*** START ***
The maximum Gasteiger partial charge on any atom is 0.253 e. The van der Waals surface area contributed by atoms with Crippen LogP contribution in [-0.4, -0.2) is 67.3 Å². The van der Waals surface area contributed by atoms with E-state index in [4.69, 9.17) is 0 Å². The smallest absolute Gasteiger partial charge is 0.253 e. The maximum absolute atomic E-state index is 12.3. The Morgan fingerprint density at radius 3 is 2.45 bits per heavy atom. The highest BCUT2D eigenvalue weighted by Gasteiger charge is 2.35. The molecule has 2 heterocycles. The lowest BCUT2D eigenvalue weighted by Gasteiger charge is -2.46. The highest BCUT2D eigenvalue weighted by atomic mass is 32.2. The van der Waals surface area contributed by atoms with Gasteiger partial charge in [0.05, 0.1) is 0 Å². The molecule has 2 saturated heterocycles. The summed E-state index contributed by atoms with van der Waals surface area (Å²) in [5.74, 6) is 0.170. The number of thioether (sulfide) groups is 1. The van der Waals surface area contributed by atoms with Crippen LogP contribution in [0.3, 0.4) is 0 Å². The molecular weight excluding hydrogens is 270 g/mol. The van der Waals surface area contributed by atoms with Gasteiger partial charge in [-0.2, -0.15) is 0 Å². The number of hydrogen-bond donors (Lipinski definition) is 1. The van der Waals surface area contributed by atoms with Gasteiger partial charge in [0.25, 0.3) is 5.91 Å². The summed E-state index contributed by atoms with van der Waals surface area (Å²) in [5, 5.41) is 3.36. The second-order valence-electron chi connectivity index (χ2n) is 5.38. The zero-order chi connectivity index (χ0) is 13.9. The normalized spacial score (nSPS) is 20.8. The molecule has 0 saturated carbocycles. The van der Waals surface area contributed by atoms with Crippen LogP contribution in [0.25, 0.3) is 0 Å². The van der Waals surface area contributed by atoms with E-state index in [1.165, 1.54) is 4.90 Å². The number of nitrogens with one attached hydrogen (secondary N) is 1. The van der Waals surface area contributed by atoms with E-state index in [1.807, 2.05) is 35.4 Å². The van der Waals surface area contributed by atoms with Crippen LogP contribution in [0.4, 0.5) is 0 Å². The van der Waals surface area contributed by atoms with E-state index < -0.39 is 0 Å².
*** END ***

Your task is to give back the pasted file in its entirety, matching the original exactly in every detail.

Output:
The maximum Gasteiger partial charge on any atom is 0.253 e. The van der Waals surface area contributed by atoms with Crippen LogP contribution in [-0.4, -0.2) is 67.3 Å². The van der Waals surface area contributed by atoms with E-state index in [4.69, 9.17) is 0 Å². The smallest absolute Gasteiger partial charge is 0.253 e. The maximum absolute atomic E-state index is 12.3. The Morgan fingerprint density at radius 3 is 2.45 bits per heavy atom. The highest BCUT2D eigenvalue weighted by Gasteiger charge is 2.35. The molecule has 2 heterocycles. The lowest BCUT2D eigenvalue weighted by Gasteiger charge is -2.46. The highest BCUT2D eigenvalue weighted by atomic mass is 32.2. The van der Waals surface area contributed by atoms with Gasteiger partial charge in [0.05, 0.1) is 0 Å². The molecule has 2 saturated heterocycles. The summed E-state index contributed by atoms with van der Waals surface area (Å²) in [5.74, 6) is 0.170. The number of thioether (sulfide) groups is 1. The van der Waals surface area contributed by atoms with Crippen LogP contribution in [0.3, 0.4) is 0 Å². The molecular weight excluding hydrogens is 270 g/mol. The van der Waals surface area contributed by atoms with Gasteiger partial charge in [-0.2, -0.15) is 0 Å². The number of hydrogen-bond donors (Lipinski definition) is 1. The van der Waals surface area contributed by atoms with Gasteiger partial charge in [0.25, 0.3) is 5.91 Å². The summed E-state index contributed by atoms with van der Waals surface area (Å²) in [5, 5.41) is 3.36. The second-order valence-electron chi connectivity index (χ2n) is 5.38. The zero-order chi connectivity index (χ0) is 13.9. The normalized spacial score (nSPS) is 20.8. The molecule has 0 saturated carbocycles. The van der Waals surface area contributed by atoms with Crippen LogP contribution in [0.25, 0.3) is 0 Å². The van der Waals surface area contributed by atoms with E-state index in [1.165, 1.54) is 4.90 Å². The number of nitrogens with one attached hydrogen (secondary N) is 1. The van der Waals surface area contributed by atoms with E-state index in [1.807, 2.05) is 35.4 Å². The van der Waals surface area contributed by atoms with Crippen LogP contribution in [0.4, 0.5) is 0 Å². The van der Waals surface area contributed by atoms with E-state index < -0.39 is 0 Å².